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Last Updated on May 6, 2015, by eNotes Editorial. Word Count: 710

“William Wilson” is a tale narrated by an infamous criminal who is on the verge of death. He is ashamed to reveal his name; William Wilson is an admitted pseudonym. As death approaches, he tries to explain the momentous event that led to his life of misery and crime. His greatest fear is that he has forfeited heavenly bliss as well as earthly honor.

The path to the single event responsible for Wilson’s criminality begins in an ancient, dreamlike English village whose memories alone now afford him pleasure. The village includes the church and academy that Wilson attends from age ten to fifteen. Dr. Bransby, the pastor of the church, is also principal of the academy, and Wilson marvels at the “gigantic paradox” that allows one man to be both a benign clergyman and a stern disciplinarian. The academy is set apart from the mist-enclosed village by a ponderous wall and a spike-studded gate. Old and irregular, with endless windings and subdivisions, the school building becomes for the narrator a palace of enchantment. Even the low and dismal classroom is a source of spirit-stirring and passionate excitement.

At the academy, Wilson wins control over all of his fellows but one—a classmate with the same name as his. The two William Wilsons are identical in height and figure, move and walk in the same way, and dress alike. In fact, they were born on the same date and enter school at the same time. They seem to differ only in voice: The narrator speaks in normal tones, his namesake in a low whisper.

As time passes, their rivalry intensifies. They quarrel daily because of what the narrator calls his namesake’s “intolerable spirit of contradiction.” However, the narrator admits in retrospect that his rival was his superior in moral sense, if not in worldly wisdom, and that he would be a better and happier man today had he more often taken the advice given him.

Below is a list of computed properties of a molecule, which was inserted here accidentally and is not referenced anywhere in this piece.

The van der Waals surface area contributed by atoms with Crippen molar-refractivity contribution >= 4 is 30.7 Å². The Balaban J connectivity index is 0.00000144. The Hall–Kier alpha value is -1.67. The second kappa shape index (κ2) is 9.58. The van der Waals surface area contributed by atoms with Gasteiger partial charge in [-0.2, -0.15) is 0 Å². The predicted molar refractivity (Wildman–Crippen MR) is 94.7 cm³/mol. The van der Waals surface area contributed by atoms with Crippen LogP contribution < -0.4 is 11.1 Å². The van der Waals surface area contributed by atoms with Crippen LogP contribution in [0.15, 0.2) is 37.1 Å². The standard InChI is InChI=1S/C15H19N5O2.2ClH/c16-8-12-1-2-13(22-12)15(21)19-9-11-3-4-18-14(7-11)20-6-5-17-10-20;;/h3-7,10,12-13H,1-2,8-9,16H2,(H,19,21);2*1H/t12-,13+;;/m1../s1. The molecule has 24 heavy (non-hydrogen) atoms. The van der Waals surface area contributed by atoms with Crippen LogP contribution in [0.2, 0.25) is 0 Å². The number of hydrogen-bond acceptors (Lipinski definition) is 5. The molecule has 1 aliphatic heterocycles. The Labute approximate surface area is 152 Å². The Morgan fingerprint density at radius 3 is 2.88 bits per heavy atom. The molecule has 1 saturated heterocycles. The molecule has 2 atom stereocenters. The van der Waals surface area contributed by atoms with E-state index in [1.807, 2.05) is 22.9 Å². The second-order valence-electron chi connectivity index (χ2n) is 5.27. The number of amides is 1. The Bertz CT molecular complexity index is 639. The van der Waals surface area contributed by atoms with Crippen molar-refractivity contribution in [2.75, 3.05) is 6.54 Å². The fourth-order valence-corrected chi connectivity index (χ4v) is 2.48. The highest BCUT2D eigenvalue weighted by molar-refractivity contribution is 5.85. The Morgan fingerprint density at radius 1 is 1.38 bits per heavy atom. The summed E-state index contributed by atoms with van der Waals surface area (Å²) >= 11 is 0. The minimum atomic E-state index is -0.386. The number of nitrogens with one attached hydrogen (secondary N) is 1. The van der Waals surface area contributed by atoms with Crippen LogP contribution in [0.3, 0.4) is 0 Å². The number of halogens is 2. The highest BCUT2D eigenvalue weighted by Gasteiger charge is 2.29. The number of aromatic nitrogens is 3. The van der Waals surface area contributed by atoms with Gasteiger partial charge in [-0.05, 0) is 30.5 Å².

Late one night, bent on a malicious joke, the narrator steals through narrow passages to his namesake’s room. There, as he looks into the sleeper’s face, he is overcome with such horror that he nearly swoons: The face he sees is identical to his own. Awestruck, the narrator flees to Eton College, where he soon dismisses what he has seen as an illusion. During an evening of prolonged debauchery, however, he encounters a shadowy figure who admonishes him with the whispered words “William Wilson” and then vanishes. This scene is reenacted at Oxford University. Just as the narrator’s cheating at cards brings Lord Glendinning, an aristocrat, to the brink of financial ruin, a stranger of the narrator’s height mysteriously appears. He points to evidence of the narrator’s cheating and, before disappearing, leaves behind a coat that is the duplicate of the narrator’s own.

The narrator leaves Oxford, but he flees in vain. In Paris and Berlin, in Vienna and Moscow, he is thwarted by the figure he now regards as his archenemy and evil genius. However, even as the narrator acknowledges his namesake’s elevated character and majestic wisdom, he vows to submit no longer. The confrontation occurs in Rome at the masquerade party of Duke Di Broglio, an aged Neapolitan nobleman. As the narrator threads his way through the crowd to seduce the young and beautiful wife of the duke, he feels a light hand on his shoulder, hears a low whisper in his ear, and sees a figure attired in a costume identical to his own. In a voice husky with rage, he orders the figure to follow him to an antechamber or be stabbed on the spot.

Inside the antechamber, they struggle briefly before Wilson repeatedly stabs his namesake through the bosom. However, it now seems as if there is a mirror in the room where none had been before, because Wilson sees his own image—spattered with blood—directly in front of him. Wilson soon realizes that what he sees is not a reflection; it is the blood-dabbled figure of his namesake. With his dying words, no longer in a whisper, the namesake says that Wilson has murdered himself and, in doing so, has lost all hope for happiness on earth or in Heaven.

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